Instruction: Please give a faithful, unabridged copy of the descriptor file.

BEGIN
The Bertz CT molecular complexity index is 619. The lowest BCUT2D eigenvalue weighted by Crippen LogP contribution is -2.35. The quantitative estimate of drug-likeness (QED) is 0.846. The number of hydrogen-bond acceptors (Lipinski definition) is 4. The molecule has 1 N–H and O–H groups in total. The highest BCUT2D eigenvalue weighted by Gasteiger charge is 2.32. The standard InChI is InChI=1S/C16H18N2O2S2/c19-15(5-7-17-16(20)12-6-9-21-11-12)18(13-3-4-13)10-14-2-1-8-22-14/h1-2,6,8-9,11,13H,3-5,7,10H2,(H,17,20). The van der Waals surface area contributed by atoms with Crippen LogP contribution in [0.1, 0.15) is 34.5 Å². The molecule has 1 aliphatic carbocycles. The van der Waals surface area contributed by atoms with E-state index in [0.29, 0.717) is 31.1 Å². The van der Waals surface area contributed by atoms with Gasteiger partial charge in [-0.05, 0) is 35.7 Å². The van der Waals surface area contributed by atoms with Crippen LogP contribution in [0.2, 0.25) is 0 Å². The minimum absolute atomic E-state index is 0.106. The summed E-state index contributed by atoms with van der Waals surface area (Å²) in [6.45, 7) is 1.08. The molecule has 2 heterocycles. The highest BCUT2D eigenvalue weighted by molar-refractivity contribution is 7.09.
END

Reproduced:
The Bertz CT molecular complexity index is 619. The lowest BCUT2D eigenvalue weighted by Crippen LogP contribution is -2.35. The quantitative estimate of drug-likeness (QED) is 0.846. The number of hydrogen-bond acceptors (Lipinski definition) is 4. The molecule has 1 N–H and O–H groups in total. The highest BCUT2D eigenvalue weighted by Gasteiger charge is 2.32. The standard InChI is InChI=1S/C16H18N2O2S2/c19-15(5-7-17-16(20)12-6-9-21-11-12)18(13-3-4-13)10-14-2-1-8-22-14/h1-2,6,8-9,11,13H,3-5,7,10H2,(H,17,20). The van der Waals surface area contributed by atoms with Crippen LogP contribution in [0.1, 0.15) is 34.5 Å². The molecule has 1 aliphatic carbocycles. The van der Waals surface area contributed by atoms with E-state index in [0.29, 0.717) is 31.1 Å². The van der Waals surface area contributed by atoms with Gasteiger partial charge in [-0.05, 0) is 35.7 Å². The van der Waals surface area contributed by atoms with Crippen LogP contribution in [0.2, 0.25) is 0 Å². The minimum absolute atomic E-state index is 0.106. The summed E-state index contributed by atoms with van der Waals surface area (Å²) in [6.45, 7) is 1.08. The molecule has 2 heterocycles. The highest BCUT2D eigenvalue weighted by molar-refractivity contribution is 7.09.